There is a video, but a) I have trouble putting in videos in the new format and b) I have linked to hundreds of outlets throughout the world but I draw the line at Fox News. I’ll try and get the C-Span version.
Anyway, imagine if you will, the headlines if Lisa Jackson had said she had even one proven case of frackng affecting water. Which out of several tens of thousands of wells shouldn’t be the end of the world, as people attempting to console Reverend Camping’s church unwittingly pointed out.
But the head of the EPA getting up and saying in front of the US Senate that there are no proven cases of water contamination, isn’t news. No wonder ExxonMobil has to buy space.
Things are taking an especially nutty turn when Exxon has to to defend the safety of fracking to 28% of it’s own shareholders:
The proposal for more transparency on shale gas production received 28.2 per cent of the vote at ExxonMobil’s annual general meeting on Wednesday.
The measure received 41 per cent of the vote at the Chevron meeting.
The issue made it on to proxy shareholder resolutions last year, often winning an unusually high 22-42 per cent of the vote, according to Michael Passoff, senior strategist of the corporate social responsibility programme of shareholder activist As You Sow.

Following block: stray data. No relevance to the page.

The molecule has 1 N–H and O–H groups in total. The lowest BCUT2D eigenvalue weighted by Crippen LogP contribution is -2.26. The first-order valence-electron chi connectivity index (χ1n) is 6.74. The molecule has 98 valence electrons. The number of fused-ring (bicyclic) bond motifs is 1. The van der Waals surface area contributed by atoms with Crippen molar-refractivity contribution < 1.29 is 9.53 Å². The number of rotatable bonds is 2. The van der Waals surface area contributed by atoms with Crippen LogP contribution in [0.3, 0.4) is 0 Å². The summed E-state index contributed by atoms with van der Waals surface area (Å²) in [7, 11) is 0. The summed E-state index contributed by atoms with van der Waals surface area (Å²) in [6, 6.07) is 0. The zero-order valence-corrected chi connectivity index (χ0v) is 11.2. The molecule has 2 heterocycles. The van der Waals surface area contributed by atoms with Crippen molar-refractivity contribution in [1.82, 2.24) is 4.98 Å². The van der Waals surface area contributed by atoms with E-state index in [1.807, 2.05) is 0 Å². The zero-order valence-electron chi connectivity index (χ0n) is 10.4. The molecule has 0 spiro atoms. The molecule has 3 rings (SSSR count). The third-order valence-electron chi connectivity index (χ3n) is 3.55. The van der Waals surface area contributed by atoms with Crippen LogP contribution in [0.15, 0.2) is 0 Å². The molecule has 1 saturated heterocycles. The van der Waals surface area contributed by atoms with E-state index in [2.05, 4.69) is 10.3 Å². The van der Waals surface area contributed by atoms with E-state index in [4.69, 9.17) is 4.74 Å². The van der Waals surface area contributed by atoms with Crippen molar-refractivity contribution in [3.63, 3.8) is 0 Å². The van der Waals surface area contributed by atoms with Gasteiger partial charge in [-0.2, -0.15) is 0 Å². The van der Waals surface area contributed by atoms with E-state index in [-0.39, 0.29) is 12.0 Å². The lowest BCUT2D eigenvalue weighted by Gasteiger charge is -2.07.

Mr Passoff added that environmental resolutions usually garnered investor support in single-digits. “It was an issue that resonated with investors right from the start,” Mr Passoff said. “There are a lot of red flags here for investors.”
Continue reading Exxon defends fracking to their own shareholders
My only quibble with the Energy and Climate Change Committee report is on something neither one of us yet know: What are the actual UK shale resources? As this from the FT notes:
The British Geological Survey says onshore shale gas could equal 150bn cubic metres – about 1.5 years of UK consumption. Offshore reserves could be much higher. Just one site so far – near Blackpool – is being exploited for shale gas in the UK.
Domestic shale gas could reduce dependence on imports, said the report, although the effect on energy security was “unlikely to be enormous”.
Continue reading UK shale resources
The ink isn’t dry on the UK shale report, but the WWF via the Guardian, is pleading foul:
But the MPs acknowledged that exploiting shale gas could be environmentally damaging and could spell severe problems for the renewables industry, which is facing a lobbying onslaught from gas industry representatives seeking to position their fuel as “green” because it produces less carbon than coal.
Continue reading The WWF is crying…